Dr. O'Shaughnessy on Breast Cancer Biomarkers

Joyce A. OShaughnessy, MD
Published: Tuesday, Aug 30, 2011

Joyce A. O'Shaughnessy, MD, Breast Cancer Research, Baylor Sammons Cancer Center in Dallas, TX, begins by mentioning that the HER2 marker is already a focused part of breast cancer. She believes that some biomarker selection will become necessary and that it is no longer feasible to approach the adjuvant setting with a mixed population of patients with triple-negative breast cancer and indolent ER-positive breast cancer.

O'Shaughnessy believes it is not feasible to find a selection marker for everything, but she believes some selection needs to take place. There is a great deal of systems biology that comes into play when dealing with breast cancer. Because of its complex nature it may not be possible to know every operative pathway and microenvironment, at this time, but a basic understanding of the biology is needed

Future selection of patients may also be based not only on a positive outcome but also a negative. If you know a patient will not respond positively because they posses a certain marker you may exclude them from studies. Using biomarkers in this way can be just as useful as a positive outcome.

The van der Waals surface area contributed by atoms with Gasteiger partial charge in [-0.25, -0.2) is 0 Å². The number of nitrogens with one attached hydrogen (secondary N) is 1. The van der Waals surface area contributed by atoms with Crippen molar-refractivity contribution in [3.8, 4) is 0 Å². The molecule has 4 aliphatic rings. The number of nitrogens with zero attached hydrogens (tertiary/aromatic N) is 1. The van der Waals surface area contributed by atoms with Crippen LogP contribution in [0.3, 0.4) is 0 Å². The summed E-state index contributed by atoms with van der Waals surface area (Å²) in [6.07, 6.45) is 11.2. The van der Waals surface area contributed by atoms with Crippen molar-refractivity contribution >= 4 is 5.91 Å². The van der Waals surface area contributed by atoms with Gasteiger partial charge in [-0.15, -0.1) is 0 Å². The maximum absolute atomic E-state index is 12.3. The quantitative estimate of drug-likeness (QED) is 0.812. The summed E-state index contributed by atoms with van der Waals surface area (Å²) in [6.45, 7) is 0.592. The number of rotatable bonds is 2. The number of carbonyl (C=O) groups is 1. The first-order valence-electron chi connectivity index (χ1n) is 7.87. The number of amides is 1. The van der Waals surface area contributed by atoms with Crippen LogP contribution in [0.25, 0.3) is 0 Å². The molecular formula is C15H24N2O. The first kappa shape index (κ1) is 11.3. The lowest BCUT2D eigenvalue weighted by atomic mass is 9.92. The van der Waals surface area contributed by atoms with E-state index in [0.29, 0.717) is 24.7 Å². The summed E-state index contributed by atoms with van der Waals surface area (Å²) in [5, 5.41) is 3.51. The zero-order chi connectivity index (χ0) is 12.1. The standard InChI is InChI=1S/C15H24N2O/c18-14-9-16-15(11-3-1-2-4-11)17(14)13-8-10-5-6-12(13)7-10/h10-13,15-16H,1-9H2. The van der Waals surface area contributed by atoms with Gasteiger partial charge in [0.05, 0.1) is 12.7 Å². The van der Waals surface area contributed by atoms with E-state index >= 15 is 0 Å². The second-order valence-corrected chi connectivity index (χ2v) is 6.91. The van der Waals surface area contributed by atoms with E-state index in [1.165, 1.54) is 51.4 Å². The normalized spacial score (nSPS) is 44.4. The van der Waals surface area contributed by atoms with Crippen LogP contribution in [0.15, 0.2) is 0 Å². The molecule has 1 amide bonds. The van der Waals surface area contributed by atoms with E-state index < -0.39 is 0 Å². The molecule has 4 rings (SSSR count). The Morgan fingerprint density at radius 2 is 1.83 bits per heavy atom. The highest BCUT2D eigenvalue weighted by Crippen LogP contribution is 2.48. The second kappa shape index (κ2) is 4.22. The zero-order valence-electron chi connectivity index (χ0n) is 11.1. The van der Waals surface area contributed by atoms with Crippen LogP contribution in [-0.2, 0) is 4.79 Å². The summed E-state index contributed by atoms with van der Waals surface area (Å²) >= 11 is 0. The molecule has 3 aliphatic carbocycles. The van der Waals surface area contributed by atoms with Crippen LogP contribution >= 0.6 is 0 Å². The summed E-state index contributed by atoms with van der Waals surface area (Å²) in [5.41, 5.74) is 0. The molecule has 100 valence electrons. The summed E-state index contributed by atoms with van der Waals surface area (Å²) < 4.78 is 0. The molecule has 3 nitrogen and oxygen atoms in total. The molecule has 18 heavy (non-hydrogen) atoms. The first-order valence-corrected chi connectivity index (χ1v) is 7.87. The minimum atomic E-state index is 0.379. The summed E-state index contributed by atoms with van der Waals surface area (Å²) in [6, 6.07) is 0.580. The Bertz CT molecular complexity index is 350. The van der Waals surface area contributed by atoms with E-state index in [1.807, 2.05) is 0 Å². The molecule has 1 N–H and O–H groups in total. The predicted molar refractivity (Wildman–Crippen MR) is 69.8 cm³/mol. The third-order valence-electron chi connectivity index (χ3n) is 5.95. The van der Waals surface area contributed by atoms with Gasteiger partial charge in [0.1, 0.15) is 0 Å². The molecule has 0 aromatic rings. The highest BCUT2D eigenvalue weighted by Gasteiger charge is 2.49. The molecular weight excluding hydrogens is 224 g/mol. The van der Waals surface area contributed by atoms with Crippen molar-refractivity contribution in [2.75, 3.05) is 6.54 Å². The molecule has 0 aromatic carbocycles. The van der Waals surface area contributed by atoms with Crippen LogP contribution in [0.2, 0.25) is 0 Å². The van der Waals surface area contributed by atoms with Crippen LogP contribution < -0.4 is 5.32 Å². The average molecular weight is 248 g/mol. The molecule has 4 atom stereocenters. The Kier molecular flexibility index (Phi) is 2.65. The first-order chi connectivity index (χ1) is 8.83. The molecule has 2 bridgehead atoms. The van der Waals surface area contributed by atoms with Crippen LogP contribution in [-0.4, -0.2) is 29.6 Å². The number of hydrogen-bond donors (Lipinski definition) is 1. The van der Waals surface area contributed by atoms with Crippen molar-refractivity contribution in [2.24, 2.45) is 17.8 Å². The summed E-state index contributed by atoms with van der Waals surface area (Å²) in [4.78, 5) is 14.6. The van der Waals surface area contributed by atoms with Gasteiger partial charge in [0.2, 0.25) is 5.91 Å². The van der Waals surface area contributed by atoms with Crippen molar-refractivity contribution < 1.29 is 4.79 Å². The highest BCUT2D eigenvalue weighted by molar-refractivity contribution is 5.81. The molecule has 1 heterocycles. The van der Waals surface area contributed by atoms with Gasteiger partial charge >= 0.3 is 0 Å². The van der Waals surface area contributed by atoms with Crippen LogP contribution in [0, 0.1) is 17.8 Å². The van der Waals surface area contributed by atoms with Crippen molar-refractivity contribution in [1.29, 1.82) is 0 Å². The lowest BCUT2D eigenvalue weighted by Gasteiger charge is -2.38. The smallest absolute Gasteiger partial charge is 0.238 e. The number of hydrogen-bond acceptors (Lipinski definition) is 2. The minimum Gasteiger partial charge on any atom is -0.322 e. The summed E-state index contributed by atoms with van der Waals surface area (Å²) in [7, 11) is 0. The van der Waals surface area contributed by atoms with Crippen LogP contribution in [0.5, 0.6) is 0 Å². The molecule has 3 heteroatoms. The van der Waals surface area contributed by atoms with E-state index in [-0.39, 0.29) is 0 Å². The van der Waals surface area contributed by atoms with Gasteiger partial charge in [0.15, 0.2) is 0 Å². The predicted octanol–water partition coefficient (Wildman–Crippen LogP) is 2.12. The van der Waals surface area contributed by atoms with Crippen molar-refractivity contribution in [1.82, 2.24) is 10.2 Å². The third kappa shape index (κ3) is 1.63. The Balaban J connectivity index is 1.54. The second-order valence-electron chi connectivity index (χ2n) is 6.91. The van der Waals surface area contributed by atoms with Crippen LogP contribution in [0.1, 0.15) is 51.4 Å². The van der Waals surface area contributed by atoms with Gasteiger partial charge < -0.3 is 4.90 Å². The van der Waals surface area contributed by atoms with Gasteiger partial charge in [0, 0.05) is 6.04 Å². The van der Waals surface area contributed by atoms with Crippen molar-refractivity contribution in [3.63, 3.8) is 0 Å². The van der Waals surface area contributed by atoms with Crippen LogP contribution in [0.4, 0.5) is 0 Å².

There is currently a great deal of effort being focused on discovering very narrow subsets of patients, and this will produce some success, but in the long run O'Shaughnessy believes broader based biological subsets will be more successful.
Joyce A. O'Shaughnessy, MD, Breast Cancer Research, Baylor Sammons Cancer Center in Dallas, TX, begins by mentioning that the HER2 marker is already a focused part of breast cancer. She believes that some biomarker selection will become necessary and that it is no longer feasible to approach the adjuvant setting with a mixed population of patients with triple-negative breast cancer and indolent ER-positive breast cancer.

O'Shaughnessy believes it is not feasible to find a selection marker for everything, but she believes some selection needs to take place. There is a great deal of systems biology that comes into play when dealing with breast cancer. Because of its complex nature it may not be possible to know every operative pathway and microenvironment, at this time, but a basic understanding of the biology is needed

Future selection of patients may also be based not only on a positive outcome but also a negative. If you know a patient will not respond positively because they posses a certain marker you may exclude them from studies. Using biomarkers in this way can be just as useful as a positive outcome.

There is currently a great deal of effort being focused on discovering very narrow subsets of patients, and this will produce some success, but in the long run O'Shaughnessy believes broader based biological subsets will be more successful.

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